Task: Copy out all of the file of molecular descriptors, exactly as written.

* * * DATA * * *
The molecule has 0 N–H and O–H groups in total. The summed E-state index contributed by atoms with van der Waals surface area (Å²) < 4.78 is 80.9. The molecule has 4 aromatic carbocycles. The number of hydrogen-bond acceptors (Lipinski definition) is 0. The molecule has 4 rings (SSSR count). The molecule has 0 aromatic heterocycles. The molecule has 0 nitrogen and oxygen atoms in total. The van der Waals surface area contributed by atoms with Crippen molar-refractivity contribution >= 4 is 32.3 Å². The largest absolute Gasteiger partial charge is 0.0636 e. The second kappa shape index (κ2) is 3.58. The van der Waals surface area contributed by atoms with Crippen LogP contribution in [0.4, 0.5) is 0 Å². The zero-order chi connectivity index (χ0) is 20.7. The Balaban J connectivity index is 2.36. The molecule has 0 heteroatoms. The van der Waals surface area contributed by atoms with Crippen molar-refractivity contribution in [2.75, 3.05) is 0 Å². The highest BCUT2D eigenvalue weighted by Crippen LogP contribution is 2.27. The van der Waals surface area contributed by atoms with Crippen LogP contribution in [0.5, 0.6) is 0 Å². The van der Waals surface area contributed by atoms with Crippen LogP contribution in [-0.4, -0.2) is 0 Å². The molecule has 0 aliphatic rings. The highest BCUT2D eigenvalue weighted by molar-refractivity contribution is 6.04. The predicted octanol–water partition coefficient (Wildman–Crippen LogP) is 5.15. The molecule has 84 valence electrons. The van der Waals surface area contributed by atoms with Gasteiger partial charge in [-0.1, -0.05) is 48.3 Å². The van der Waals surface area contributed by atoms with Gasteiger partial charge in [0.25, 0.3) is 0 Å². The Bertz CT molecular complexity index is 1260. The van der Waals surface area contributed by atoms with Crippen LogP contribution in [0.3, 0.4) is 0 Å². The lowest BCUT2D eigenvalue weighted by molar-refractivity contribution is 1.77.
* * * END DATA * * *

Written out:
The molecule has 0 N–H and O–H groups in total. The summed E-state index contributed by atoms with van der Waals surface area (Å²) < 4.78 is 80.9. The molecule has 4 aromatic carbocycles. The number of hydrogen-bond acceptors (Lipinski definition) is 0. The molecule has 4 rings (SSSR count). The molecule has 0 aromatic heterocycles. The molecule has 0 nitrogen and oxygen atoms in total. The van der Waals surface area contributed by atoms with Crippen molar-refractivity contribution >= 4 is 32.3 Å². The largest absolute Gasteiger partial charge is 0.0636 e. The second kappa shape index (κ2) is 3.58. The van der Waals surface area contributed by atoms with Crippen LogP contribution in [0.4, 0.5) is 0 Å². The zero-order chi connectivity index (χ0) is 20.7. The Balaban J connectivity index is 2.36. The molecule has 0 heteroatoms. The van der Waals surface area contributed by atoms with Crippen molar-refractivity contribution in [2.75, 3.05) is 0 Å². The highest BCUT2D eigenvalue weighted by Crippen LogP contribution is 2.27. The van der Waals surface area contributed by atoms with Crippen LogP contribution in [0.5, 0.6) is 0 Å². The van der Waals surface area contributed by atoms with Crippen LogP contribution in [-0.4, -0.2) is 0 Å². The molecule has 0 aliphatic rings. The highest BCUT2D eigenvalue weighted by molar-refractivity contribution is 6.04. The predicted octanol–water partition coefficient (Wildman–Crippen LogP) is 5.15. The molecule has 84 valence electrons. The van der Waals surface area contributed by atoms with Gasteiger partial charge in [-0.1, -0.05) is 48.3 Å². The van der Waals surface area contributed by atoms with Gasteiger partial charge in [0.25, 0.3) is 0 Å². The Bertz CT molecular complexity index is 1260. The van der Waals surface area contributed by atoms with Crippen LogP contribution in [0.3, 0.4) is 0 Å². The lowest BCUT2D eigenvalue weighted by molar-refractivity contribution is 1.77.